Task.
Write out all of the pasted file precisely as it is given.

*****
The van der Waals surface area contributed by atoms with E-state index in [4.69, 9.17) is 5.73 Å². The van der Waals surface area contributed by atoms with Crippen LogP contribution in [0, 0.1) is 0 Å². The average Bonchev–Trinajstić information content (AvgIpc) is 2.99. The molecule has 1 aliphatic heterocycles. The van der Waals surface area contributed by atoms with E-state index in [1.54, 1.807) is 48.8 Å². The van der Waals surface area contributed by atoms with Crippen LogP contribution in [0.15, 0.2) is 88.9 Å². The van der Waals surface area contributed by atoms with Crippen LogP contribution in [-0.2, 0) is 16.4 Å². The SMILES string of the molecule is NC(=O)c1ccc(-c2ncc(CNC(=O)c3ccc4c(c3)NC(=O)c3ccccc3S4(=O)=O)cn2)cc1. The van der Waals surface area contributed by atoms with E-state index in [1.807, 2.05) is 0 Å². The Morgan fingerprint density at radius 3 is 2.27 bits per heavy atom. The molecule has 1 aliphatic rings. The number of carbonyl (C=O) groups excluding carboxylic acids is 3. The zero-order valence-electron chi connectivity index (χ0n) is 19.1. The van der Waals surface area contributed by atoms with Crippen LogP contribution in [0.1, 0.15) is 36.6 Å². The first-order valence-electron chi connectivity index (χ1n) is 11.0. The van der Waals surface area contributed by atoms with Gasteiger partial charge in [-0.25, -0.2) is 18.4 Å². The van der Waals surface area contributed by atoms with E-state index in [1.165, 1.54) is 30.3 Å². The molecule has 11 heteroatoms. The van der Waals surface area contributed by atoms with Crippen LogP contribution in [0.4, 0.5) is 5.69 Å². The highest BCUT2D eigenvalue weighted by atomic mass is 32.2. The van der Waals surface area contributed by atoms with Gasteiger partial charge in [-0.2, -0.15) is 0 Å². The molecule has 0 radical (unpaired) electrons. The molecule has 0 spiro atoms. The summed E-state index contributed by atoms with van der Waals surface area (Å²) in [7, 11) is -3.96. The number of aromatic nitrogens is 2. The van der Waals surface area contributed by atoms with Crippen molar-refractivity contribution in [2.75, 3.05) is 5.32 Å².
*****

The van der Waals surface area contributed by atoms with E-state index in [4.69, 9.17) is 5.73 Å². The van der Waals surface area contributed by atoms with Crippen LogP contribution in [0, 0.1) is 0 Å². The average Bonchev–Trinajstić information content (AvgIpc) is 2.99. The molecule has 1 aliphatic heterocycles. The van der Waals surface area contributed by atoms with E-state index in [1.54, 1.807) is 48.8 Å². The van der Waals surface area contributed by atoms with Crippen LogP contribution in [0.15, 0.2) is 88.9 Å². The van der Waals surface area contributed by atoms with Crippen LogP contribution in [-0.2, 0) is 16.4 Å². The SMILES string of the molecule is NC(=O)c1ccc(-c2ncc(CNC(=O)c3ccc4c(c3)NC(=O)c3ccccc3S4(=O)=O)cn2)cc1. The van der Waals surface area contributed by atoms with E-state index in [1.807, 2.05) is 0 Å². The Morgan fingerprint density at radius 3 is 2.27 bits per heavy atom. The molecule has 1 aliphatic rings. The number of carbonyl (C=O) groups excluding carboxylic acids is 3. The zero-order valence-electron chi connectivity index (χ0n) is 19.1. The van der Waals surface area contributed by atoms with Crippen LogP contribution in [0.1, 0.15) is 36.6 Å². The first-order valence-electron chi connectivity index (χ1n) is 11.0. The van der Waals surface area contributed by atoms with Gasteiger partial charge in [-0.25, -0.2) is 18.4 Å². The van der Waals surface area contributed by atoms with E-state index in [1.165, 1.54) is 30.3 Å². The molecule has 11 heteroatoms. The van der Waals surface area contributed by atoms with Crippen LogP contribution in [0.4, 0.5) is 5.69 Å². The highest BCUT2D eigenvalue weighted by atomic mass is 32.2. The van der Waals surface area contributed by atoms with Gasteiger partial charge in [-0.2, -0.15) is 0 Å². The molecule has 0 radical (unpaired) electrons. The molecule has 0 spiro atoms. The summed E-state index contributed by atoms with van der Waals surface area (Å²) in [7, 11) is -3.96. The number of aromatic nitrogens is 2. The van der Waals surface area contributed by atoms with Crippen molar-refractivity contribution in [2.75, 3.05) is 5.32 Å².